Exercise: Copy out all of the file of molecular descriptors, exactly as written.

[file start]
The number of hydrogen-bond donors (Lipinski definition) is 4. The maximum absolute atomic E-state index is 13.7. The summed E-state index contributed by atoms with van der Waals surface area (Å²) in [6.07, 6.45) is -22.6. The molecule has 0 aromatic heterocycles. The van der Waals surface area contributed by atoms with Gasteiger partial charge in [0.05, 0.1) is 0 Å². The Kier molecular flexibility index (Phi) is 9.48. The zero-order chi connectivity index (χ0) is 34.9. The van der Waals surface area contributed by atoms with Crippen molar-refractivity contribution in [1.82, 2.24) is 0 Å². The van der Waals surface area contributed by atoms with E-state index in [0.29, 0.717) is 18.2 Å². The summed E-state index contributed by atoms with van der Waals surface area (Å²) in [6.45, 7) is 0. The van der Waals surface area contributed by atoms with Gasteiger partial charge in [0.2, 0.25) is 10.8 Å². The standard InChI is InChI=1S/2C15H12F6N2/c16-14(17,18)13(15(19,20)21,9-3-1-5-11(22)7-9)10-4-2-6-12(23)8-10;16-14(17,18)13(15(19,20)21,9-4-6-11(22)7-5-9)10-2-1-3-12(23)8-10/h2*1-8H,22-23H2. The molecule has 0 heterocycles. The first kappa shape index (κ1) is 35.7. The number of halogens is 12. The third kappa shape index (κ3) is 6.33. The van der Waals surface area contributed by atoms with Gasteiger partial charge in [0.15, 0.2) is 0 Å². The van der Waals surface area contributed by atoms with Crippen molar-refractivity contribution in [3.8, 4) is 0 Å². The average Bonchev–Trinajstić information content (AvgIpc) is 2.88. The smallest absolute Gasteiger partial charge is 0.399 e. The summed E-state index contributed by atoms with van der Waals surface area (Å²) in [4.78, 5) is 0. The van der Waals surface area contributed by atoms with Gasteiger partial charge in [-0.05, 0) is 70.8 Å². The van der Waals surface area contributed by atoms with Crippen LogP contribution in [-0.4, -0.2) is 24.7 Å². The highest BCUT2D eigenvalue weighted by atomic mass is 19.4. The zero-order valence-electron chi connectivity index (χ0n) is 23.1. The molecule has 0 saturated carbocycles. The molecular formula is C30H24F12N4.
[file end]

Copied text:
The number of hydrogen-bond donors (Lipinski definition) is 4. The maximum absolute atomic E-state index is 13.7. The summed E-state index contributed by atoms with van der Waals surface area (Å²) in [6.07, 6.45) is -22.6. The molecule has 0 aromatic heterocycles. The van der Waals surface area contributed by atoms with Gasteiger partial charge in [0.05, 0.1) is 0 Å². The Kier molecular flexibility index (Phi) is 9.48. The zero-order chi connectivity index (χ0) is 34.9. The van der Waals surface area contributed by atoms with Crippen molar-refractivity contribution in [1.82, 2.24) is 0 Å². The van der Waals surface area contributed by atoms with E-state index in [0.29, 0.717) is 18.2 Å². The summed E-state index contributed by atoms with van der Waals surface area (Å²) in [6.45, 7) is 0. The van der Waals surface area contributed by atoms with Gasteiger partial charge in [0.2, 0.25) is 10.8 Å². The standard InChI is InChI=1S/2C15H12F6N2/c16-14(17,18)13(15(19,20)21,9-3-1-5-11(22)7-9)10-4-2-6-12(23)8-10;16-14(17,18)13(15(19,20)21,9-4-6-11(22)7-5-9)10-2-1-3-12(23)8-10/h2*1-8H,22-23H2. The molecule has 0 heterocycles. The first kappa shape index (κ1) is 35.7. The number of halogens is 12. The third kappa shape index (κ3) is 6.33. The van der Waals surface area contributed by atoms with Gasteiger partial charge in [0.15, 0.2) is 0 Å². The van der Waals surface area contributed by atoms with Crippen molar-refractivity contribution in [3.8, 4) is 0 Å². The average Bonchev–Trinajstić information content (AvgIpc) is 2.88. The smallest absolute Gasteiger partial charge is 0.399 e. The summed E-state index contributed by atoms with van der Waals surface area (Å²) in [4.78, 5) is 0. The van der Waals surface area contributed by atoms with Gasteiger partial charge in [-0.05, 0) is 70.8 Å². The van der Waals surface area contributed by atoms with Crippen LogP contribution in [-0.4, -0.2) is 24.7 Å². The highest BCUT2D eigenvalue weighted by atomic mass is 19.4. The zero-order valence-electron chi connectivity index (χ0n) is 23.1. The molecule has 0 saturated carbocycles. The molecular formula is C30H24F12N4.